The following Discriminant Analysis was done [3] to discriminate 900 randomly selected adults of Bangladesh classified by levels of obesity. It was observed that levels of obesity were varied differently with the variation of different social factors. Thus, there were in search of identification of most important variables to discriminate the respondents according to various of levels of obesity. This was done by discriminant analysis. The analysis helps to identify the important variables for which the groups of respondents were significantly different [4]. The variables which were included in the analysis were sufficient to discriminate the different groups of respondents according to their level of obesity as Box’s M = 287.926 and the corresponding F= 1.403 with p –value = 0.000. The analysis provided 3 discriminant functions for 4 groups of respondents. The first function was significant as values of Wilk’s ∧ for first, second and third functions were 0.918, 0.973 and 0.994, respectively and the corresponding x^{2} values were 75.920( pvalue=0.0000, 24.493 ( pvalue=0.222) and 5.065 (pvalue=0.829). The standardized canonical discriminant function coefficients were presented in Table 1. From the discriminant analysis the correlation coefficients of variables and the discriminant functions scores were calculated. These coefficients were shown in Table 2. The analysis indicated that the respondents of different levels of obesity were significantly different according to sociodemographic variables. The important variable for discrimination was residence followed by age. The other important variables were gender and marital status.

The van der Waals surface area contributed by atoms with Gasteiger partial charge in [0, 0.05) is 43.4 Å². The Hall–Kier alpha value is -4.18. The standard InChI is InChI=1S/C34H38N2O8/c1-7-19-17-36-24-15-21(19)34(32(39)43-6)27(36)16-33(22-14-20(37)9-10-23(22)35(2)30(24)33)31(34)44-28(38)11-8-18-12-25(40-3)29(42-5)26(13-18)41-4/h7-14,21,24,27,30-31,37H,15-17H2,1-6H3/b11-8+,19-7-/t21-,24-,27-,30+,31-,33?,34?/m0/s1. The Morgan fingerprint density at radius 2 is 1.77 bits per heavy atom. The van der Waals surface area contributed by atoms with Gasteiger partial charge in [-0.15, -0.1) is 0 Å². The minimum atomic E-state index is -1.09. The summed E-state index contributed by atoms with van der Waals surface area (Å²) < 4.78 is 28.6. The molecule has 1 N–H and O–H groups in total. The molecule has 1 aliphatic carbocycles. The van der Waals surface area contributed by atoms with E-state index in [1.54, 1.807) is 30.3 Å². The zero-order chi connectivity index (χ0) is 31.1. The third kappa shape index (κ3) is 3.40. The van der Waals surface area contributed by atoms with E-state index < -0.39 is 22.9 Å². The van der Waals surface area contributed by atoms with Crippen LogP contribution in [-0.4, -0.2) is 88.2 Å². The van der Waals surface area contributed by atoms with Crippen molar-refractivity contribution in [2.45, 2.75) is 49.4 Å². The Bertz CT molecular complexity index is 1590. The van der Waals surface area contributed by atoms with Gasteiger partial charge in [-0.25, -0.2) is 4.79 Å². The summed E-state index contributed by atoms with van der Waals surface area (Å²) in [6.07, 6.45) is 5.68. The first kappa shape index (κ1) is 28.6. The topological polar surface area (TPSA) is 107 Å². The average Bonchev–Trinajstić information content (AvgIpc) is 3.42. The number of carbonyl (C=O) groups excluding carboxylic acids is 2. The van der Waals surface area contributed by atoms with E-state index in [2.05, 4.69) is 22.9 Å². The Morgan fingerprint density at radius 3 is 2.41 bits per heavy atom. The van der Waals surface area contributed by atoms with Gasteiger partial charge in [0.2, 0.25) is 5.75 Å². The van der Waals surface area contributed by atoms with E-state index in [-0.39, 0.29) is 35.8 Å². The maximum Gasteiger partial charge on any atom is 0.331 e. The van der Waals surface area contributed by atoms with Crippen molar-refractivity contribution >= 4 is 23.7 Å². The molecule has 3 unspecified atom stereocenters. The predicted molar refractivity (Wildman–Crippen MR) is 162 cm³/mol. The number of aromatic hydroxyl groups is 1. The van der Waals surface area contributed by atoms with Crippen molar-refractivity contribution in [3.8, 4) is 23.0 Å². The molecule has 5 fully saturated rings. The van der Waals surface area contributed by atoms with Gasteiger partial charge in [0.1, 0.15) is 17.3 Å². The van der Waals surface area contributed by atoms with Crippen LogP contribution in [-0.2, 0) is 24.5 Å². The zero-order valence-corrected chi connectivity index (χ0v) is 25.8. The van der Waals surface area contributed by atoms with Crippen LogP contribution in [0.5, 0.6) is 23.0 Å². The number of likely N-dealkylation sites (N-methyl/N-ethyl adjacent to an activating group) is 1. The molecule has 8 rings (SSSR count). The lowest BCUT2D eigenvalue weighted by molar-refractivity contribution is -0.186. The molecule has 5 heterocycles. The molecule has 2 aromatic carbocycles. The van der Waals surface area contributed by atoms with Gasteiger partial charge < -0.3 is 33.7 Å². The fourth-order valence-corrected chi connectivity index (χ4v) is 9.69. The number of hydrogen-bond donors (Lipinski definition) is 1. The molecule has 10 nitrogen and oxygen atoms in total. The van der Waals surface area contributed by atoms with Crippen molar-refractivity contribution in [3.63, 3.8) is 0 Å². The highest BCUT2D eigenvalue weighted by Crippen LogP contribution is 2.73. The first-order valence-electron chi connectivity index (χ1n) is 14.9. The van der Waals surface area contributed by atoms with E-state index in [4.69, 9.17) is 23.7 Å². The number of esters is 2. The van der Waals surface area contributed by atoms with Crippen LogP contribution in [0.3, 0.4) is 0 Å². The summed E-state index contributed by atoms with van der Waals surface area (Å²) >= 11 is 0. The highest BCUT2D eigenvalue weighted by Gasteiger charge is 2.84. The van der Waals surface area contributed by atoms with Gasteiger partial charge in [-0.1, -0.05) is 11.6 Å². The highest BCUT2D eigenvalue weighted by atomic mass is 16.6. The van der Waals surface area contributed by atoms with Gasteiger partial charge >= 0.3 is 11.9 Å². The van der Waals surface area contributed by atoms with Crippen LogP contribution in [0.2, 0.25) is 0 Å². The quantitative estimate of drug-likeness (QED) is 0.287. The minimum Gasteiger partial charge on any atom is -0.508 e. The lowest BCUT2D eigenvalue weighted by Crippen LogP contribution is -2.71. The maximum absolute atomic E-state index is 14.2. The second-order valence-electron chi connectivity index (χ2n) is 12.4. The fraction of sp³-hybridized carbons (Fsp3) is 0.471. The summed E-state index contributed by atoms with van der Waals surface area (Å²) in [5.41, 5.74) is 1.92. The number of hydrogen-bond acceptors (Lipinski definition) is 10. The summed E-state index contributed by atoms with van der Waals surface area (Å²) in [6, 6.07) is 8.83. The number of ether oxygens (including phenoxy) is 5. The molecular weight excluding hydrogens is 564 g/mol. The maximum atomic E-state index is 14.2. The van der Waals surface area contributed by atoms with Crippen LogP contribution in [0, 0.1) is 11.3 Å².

Table 2: Pooled within group correlations between discriminating
variables and standardized discriminant function.
As a second example of discriminant analysis, 662 children
and adolescents of some randomly selected affluent families
were classified by their level of obesity [5]. There were 4 groups
of respondents and for these 4 groups the variables age of the
children, food habit of children, utilization of time by the children,
father’s education, mother’s education, father’s occupation,
mother’s occupation and family income were different and most
of them were associated with the level of obesity. Therefore, these
variables were included to discriminate the children. For 4 groups
of children 3 Fisher’s linear discriminant functions were available.
The coefficients of these functions for different variables were
shown in Table 3. First function explained 92.7% variation of the
children’s level of obesity and most important variable to explain
this variation is father’s occupation followed by mother’s education
and father’s education. This phenomenon was observed from pooled
within groups correlations between discriminating variables and